In fact, they understand that their pastors have intentionally designed the youth program to be so “cool” that kids will literally be asking their parents if they can go to church – hoping that parents who don’t attend that church (or any church) will come with them. Where Mark gets concerned though is when he looks at what’s happening with Emily. Has his church gone too far in trying to appeal to “Generation Screen”, competing with video games, cell phones and social media? Is it necessary to give the kids so much free time, so many interactive games and so little Gospel? Are the kids even paying attention during those short messages or passing notes to their friends? Even if they are listening, is the message transformational? Are Emily and Ethan leaving youth group knowing more about Jesus but not knowing Jesus more?
Mark and Jessica admit they have primary responsibility for spiritual leadership of their children, but they expected a little more help from their church.
What Should Youth Pastors Do Differently?
There is an answer to Mark and Jessica’s dilemma. It is possible for their church to reorient its youth ministry where kids stay engaged while also advancing its mission of making disciples (who then make more disciples):
- Convey Biblical Truth – What if kids in youth ministry understood the truths of Scripture so well that they could clearly see through the thin veneer of false authenticity among their non-Christian classmates? Rather than being swayed to their side of the “inclusion” and “tolerance” debate, they would see a lost generation searching for purpose in their self-righteousness and seeking justification for their immorality. Knowing Jesus intimately means never buying into the lie of moral relativism – that people are basically good, that we’re born the way we are, and our job is to be our true to ourselves. A true believer knows we’re born in sin and therefore must be born again. No one starts off the way we’re supposed to end up – we’re born flawed but born again righteous through Jesus Christ. Being our authentic, original “self” by definition means being authentically self-centered, worldly and sinful. Only by denying self and following Jesus can I become the “me” that God intended.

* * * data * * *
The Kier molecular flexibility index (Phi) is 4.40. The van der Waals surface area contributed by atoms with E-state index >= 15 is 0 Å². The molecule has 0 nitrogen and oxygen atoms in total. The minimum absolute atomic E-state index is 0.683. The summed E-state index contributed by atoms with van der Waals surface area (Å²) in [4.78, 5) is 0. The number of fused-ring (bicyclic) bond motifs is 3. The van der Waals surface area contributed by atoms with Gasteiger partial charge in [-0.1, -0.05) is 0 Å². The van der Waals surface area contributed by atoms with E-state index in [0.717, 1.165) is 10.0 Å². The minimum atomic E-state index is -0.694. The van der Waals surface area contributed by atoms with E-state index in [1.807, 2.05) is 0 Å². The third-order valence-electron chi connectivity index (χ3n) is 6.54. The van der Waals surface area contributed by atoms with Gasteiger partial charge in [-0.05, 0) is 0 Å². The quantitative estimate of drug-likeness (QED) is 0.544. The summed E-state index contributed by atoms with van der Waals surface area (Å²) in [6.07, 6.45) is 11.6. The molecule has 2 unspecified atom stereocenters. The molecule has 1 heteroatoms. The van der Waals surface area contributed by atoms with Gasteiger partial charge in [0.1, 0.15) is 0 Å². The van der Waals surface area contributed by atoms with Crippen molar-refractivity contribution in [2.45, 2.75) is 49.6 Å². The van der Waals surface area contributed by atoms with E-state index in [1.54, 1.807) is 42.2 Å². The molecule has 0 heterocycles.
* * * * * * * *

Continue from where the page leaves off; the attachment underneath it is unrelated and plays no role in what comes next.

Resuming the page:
- Realize that Life Change is Exciting – Youth ministries whose goal is true transformation and not regular attendance will graduate kids who come back to church after college. Only a transformed teenager will endure four years of indoctrination in the world’s values and philosophies. Living a life on mission is exciting. Having true purpose and meaning is a far better path than the dead-end road of secularism. Youth pastors must not back away from the call to give teenagers what they need and not what they “want” – they need the radical but all they get is the normal. Otherwise teens eventually will find activities outside of church that are more interesting and walk away – likely joining the ranks of the “dones”, possibly never to return. Instead, give kids what the Lord brought them to church for – personal transformation and enduring hope in a seemingly hopeless world – and they’ll return when they’re older. Transformation also means the “hypocrites” Emily points to won’t be living differently all week than they do in youth group at church.
- Exchange Strategies for Discipleship – Rather than making a goal of children’s ministries and youth group to get parents to come to church, take the risk of continuing to challenge kids to grow as disciples of Jesus Christ. Keep driving home the Gospel and theology, preparing them to answer the tough questions they’ll face in high school and college. Attractional church growth models may get some parents to come to church but won’t make disciples of either the parents of children. Youth ministries shouldn’t be the execution of a strategy but the fulfillment of the Great Commission mandate.
Those three principles would likely drive away some non-believers, church consumers and lukewarm fence-sitters but Jesus did not intend for His Church to be designed to placate people who fit those profiles. If Emily and Ethan are to navigate life with their faith intact, Mark and Jessica need their church to reinforce their discipleship efforts, but that requires that their youth pastors convey hard truths, call for radical transformation and require personalized discipleship – which are far too risky for today’s church attraction and retention models.
It’s Your Turn
What advice would you give to Emily and Ethan? What about Mark and Jessica? Do you have any thoughts for the youth pastors at their church?